I was just wondering is there a way to bring the attack and release controls to the instruments in GPO in Aria? In GIO it shows all of the controls right in the engine. For the piano I would like to set a longer release.
The basic answer is that No, there isn't a way to bring the controls you're talking about from IO and use them in GPO.
That's the ADSR envelope tool you're talking about. Since the dawn of synths, that's been the the tool for shaping sounds - Attack, Delay, Sustain, Release- ADSR. IO is the only Garritan Library to have that control. It's helpful for layering together special blends, and getting special effects of various sorts. It was a great thing to add to IO which is a very different kind of program from GPO.
I suppose GPO may have the ADSR at some point, I don't know. But the focus in GPO is realism, and to do the kinds of things that an ADSR can do would distort the instrument sounds into different things - it's not the sort of process people who want to compose music for orchestra are interested in.
BUT GPO is completely controllable within the realm of realism. The user has to really dig in and Play those instruments, either with a keyboard's full set of controls (Mod Wheel, Pitch Bend, After Touch) or draw controller data in via a Piano Roll View.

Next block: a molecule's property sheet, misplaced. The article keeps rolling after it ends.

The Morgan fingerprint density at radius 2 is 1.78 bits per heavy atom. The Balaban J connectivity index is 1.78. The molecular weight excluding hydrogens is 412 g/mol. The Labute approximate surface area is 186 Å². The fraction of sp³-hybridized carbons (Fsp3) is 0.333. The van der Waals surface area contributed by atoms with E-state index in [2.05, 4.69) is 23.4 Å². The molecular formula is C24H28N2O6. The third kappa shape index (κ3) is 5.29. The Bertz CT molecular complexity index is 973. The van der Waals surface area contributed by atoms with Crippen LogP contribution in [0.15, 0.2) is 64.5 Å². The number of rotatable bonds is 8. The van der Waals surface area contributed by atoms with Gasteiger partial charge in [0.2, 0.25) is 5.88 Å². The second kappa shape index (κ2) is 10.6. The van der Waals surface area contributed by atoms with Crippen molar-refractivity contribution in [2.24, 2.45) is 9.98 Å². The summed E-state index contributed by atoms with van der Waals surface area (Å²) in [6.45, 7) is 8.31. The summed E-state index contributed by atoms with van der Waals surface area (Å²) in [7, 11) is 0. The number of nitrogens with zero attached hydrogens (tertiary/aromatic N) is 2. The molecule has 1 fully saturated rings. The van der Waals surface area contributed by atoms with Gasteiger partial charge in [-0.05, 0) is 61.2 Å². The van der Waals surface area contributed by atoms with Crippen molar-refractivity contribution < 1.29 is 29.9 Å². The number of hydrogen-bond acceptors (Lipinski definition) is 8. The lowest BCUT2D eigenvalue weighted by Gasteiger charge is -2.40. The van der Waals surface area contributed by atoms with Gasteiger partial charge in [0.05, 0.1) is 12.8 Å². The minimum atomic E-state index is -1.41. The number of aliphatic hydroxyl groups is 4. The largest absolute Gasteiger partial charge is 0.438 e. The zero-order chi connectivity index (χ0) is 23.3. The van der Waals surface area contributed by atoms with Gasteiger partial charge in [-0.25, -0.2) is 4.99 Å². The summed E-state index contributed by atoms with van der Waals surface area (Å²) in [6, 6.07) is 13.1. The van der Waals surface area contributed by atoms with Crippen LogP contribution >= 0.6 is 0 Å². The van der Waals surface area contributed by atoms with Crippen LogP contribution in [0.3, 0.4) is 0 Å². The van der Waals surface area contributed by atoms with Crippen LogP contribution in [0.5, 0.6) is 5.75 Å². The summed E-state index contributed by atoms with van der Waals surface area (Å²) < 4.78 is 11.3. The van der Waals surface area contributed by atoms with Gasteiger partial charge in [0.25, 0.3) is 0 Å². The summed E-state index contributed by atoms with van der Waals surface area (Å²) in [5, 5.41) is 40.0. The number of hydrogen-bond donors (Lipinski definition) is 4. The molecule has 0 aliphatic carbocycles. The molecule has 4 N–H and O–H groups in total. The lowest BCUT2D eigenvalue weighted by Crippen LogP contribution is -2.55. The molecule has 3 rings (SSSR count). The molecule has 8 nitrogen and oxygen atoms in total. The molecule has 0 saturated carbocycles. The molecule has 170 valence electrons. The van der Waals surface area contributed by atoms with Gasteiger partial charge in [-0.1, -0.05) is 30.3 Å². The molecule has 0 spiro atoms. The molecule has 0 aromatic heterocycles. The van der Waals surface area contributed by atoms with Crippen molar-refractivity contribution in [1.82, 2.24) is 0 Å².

If you want something like the piano to have a longer release, the example you gave, you're not going to find a way to do that outside of using a large reverb plug-in that gives a long tail to the sound. Pianos don't sustain in the real world, and so it's not possible in GPO which is dedicated to realism. But in producing a recording, you can do anything you want, like with a reverb.
The instruments that respond to CC1 or CC11 volume control, the brass, strings, and woodwinds, can all have more full control to their sound as compared to the percussive instruments like a piano. You can start a note at 0 volume and gently swell it's volume at the beginning and at the end if you want - all with CC1/11 volume.
You see? You need to approach using GPO as you would a real orchestra, and if you want FX which go beyond what's possible in nature, then you need to start using production tools like reverbs, echos, phlangers etc.
You have a good point Randy. I have to think about realism. I spent all night to the early morning working with GPO and testing it out. I am quite impressed with it. The sonar quality is lovely and it doesn't take a ton of memory to load. That is very important. I was comparing three solo flutes together: EWQLSO - Silver, Philharmonic, and GPO. GPO had the best. Philharmonic was too spread out, EWQLSO just didn't sound right. GPO is nice. It sounds close and no spread out which helps a lot when mixing. I haven't read the manual, but I'm assuming the used for attacks, and the auto-legato is quite handy. Great library definitely worth the purchase.
Sorry, Randy, I have a bad problem with trying to type to fast... I was called the worst typer on the job at work lol. What I meant, was velocity in regards to the attack. I also just implemented the piano into the piece and I can see why realism to this instrument is quite important. I went back to listen to a couple of the game symphonies and focused on the piano and the release is far less than what I use for my pianos. My ear is used to that long dreamy delay when I set true pianos or EWQLSO - Silver piano release high.